Using a nearly 20-year-old file transfer product - what could go wrong? Among the many lessons to be learned from the Accellion File Transfer Appliance mess is this: Attackers will devote substantial resources to reverse-engineer hardware, software or a service if there's a financial upside.
To take down bigger targets more easily and quickly, ransomware gangs are increasingly tapping initial access brokers, who sell ready access to high-value networks. Economically speaking, it's a no-brainer move for cybercrime gangs.
Ransomware attacks continue to pummel organizations, but fewer victims have been paying a ransom, and when they do, on average they're paying less than before, says ransomware incident response firm Coveware, which traces the decline to attackers failing to honor their data deletion promises.
Are insurers getting cold feet over covering losses to ransomware? With claims due to ransomware skyrocketing, some insurers have reportedly been revising offerings to make it tougher for companies to claim for some types of cybercrime, including extortion.
Darkside is the latest ransomware operation to announce an affiliate program in which a ransomware operator maintains crypto-locking malware and a ransom payment infrastructure while crowdsourced and vetted affiliates find and infect targets. When a victim pays, the operator and affiliate share the loot.
Victims of crypto-locking malware who pay a ransom to their attackers are paying, on average, more than ever before. But investigators warn that when victims pay for a guarantee that all data stolen during an attack will get deleted, criminals often fail to honor their promises.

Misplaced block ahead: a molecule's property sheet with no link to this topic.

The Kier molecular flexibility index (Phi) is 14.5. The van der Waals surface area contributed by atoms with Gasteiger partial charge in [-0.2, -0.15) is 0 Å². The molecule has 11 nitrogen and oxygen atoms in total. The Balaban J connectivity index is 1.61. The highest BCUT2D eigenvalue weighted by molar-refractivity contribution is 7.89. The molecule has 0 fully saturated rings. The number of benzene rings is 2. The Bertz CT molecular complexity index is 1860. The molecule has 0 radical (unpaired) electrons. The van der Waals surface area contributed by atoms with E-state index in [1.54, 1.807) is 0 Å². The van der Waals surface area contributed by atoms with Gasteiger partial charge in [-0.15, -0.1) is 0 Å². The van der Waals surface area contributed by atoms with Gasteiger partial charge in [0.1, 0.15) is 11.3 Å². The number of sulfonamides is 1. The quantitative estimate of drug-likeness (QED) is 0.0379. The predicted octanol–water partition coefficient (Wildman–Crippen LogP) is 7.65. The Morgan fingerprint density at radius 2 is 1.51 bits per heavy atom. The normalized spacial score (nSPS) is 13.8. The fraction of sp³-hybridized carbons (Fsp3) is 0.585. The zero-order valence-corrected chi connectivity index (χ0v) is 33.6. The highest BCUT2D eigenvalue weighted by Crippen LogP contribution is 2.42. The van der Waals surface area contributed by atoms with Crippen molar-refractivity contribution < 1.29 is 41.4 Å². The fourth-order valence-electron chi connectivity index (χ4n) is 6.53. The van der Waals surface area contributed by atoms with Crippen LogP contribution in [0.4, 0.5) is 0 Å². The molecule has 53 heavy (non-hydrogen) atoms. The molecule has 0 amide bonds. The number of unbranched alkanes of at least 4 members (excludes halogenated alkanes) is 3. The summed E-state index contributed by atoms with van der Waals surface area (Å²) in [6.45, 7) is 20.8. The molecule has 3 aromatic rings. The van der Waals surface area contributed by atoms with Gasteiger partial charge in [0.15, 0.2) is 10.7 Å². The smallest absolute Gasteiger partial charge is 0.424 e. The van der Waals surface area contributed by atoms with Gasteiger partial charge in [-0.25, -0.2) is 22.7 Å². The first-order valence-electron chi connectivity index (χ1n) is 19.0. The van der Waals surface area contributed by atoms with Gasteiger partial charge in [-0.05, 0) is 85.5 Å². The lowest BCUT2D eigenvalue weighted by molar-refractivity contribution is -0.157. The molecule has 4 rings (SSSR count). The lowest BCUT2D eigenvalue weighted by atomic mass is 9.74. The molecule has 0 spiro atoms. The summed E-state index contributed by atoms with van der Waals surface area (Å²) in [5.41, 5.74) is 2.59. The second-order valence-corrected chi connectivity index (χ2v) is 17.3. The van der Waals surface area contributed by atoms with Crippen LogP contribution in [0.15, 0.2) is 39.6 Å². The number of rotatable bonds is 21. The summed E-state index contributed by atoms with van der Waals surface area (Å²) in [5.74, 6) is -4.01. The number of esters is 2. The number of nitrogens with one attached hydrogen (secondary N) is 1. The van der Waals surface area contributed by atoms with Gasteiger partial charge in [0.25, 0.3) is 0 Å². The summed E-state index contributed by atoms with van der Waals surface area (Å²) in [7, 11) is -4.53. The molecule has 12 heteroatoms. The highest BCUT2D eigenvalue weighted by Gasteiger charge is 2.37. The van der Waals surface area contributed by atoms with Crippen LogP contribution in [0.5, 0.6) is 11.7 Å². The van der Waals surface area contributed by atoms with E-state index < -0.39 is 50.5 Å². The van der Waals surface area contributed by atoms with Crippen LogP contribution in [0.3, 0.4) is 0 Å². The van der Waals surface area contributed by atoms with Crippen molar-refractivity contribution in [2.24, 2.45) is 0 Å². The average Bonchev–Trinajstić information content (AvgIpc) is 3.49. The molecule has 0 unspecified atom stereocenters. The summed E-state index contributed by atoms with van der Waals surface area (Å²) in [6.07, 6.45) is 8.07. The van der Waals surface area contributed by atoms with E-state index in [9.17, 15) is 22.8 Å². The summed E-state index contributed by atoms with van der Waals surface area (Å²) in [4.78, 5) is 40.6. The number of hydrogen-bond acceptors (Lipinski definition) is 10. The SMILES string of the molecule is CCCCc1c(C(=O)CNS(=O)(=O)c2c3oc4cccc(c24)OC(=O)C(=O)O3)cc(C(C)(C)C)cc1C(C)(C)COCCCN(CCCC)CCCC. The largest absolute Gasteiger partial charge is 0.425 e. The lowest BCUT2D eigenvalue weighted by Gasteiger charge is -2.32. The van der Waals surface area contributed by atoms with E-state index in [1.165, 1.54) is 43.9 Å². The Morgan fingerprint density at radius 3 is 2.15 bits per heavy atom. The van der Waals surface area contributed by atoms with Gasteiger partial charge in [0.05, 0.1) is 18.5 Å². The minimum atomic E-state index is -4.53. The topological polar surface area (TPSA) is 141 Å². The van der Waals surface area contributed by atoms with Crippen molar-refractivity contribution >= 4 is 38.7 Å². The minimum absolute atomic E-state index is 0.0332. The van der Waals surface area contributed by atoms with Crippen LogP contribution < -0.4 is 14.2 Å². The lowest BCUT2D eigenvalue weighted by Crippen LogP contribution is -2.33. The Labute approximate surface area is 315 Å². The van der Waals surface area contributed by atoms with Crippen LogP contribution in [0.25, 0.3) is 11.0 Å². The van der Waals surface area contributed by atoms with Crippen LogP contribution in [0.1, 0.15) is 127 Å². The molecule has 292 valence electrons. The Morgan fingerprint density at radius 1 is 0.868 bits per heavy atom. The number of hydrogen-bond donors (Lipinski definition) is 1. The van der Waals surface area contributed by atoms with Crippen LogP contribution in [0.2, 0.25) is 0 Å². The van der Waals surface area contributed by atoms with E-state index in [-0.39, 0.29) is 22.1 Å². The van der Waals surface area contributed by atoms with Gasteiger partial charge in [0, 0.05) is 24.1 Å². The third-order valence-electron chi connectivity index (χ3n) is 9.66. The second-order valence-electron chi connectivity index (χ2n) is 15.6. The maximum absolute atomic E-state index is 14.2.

As ransomware continues to slam organizations, a lively debate has ensued about whether ransom payments should be banned in all cases. Attempting to ban ransom payments, however, likely would only make the problem worse.
Cybercrime wouldn't exist as we know it today without there being a multitude of technologies and services that criminals have been able to turn to their advantage, and cryptocurrency is one of the prime examples, especially when it comes to ransomware, darknet markets and money laundering.
Ransomware has emerged as the No. 1 online threat targeting public and private organizations this year. Seeking maximum returns, more gangs have moved beyond opportunistic attacks to target organizations with "post-intrusion ransomware." Meanwhile, many victims fail to report such crimes to police.
Russian criminals operating online who want to stay out of jail need only to follow a few simple rules, the primary one being: Never target Russians. So it's surprising that security researchers have uncovered a new ransomware-wielding gang of Russian speakers that includes Russian victims on its hit list.
With apologies to Jay-Z, getting hit with ransomware might make victims feel like they have 99 problems, even if a decryptor ain't one. That's because ransomware-wielding gangs continue to find innovative new ways to extort cryptocurrency from crypto-locking malware victims.
The number of cybersecurity incidents reported to the U.K.'s data privacy watchdog has continued to decline, recently plummeting by nearly 40%. But is the quantity of data breaches going down, or might organizations be failing to spot them or potentially even covering them up?
Ransomware gangs continue to see bigger payoffs from their ransom-paying victims, driven by "big-game hunting," data exfiltration and smaller players seeking larger returns, according to ransomware incident response firm Coveware.
How many different shades of bizarre is the data breach notification issued by software vendor Blackbaud? Over the course of three paragraphs, Blackbaud normalizes hacking, congratulates its amazing cybersecurity team, and says it cares so much for its customers that it paid a ransom to attackers.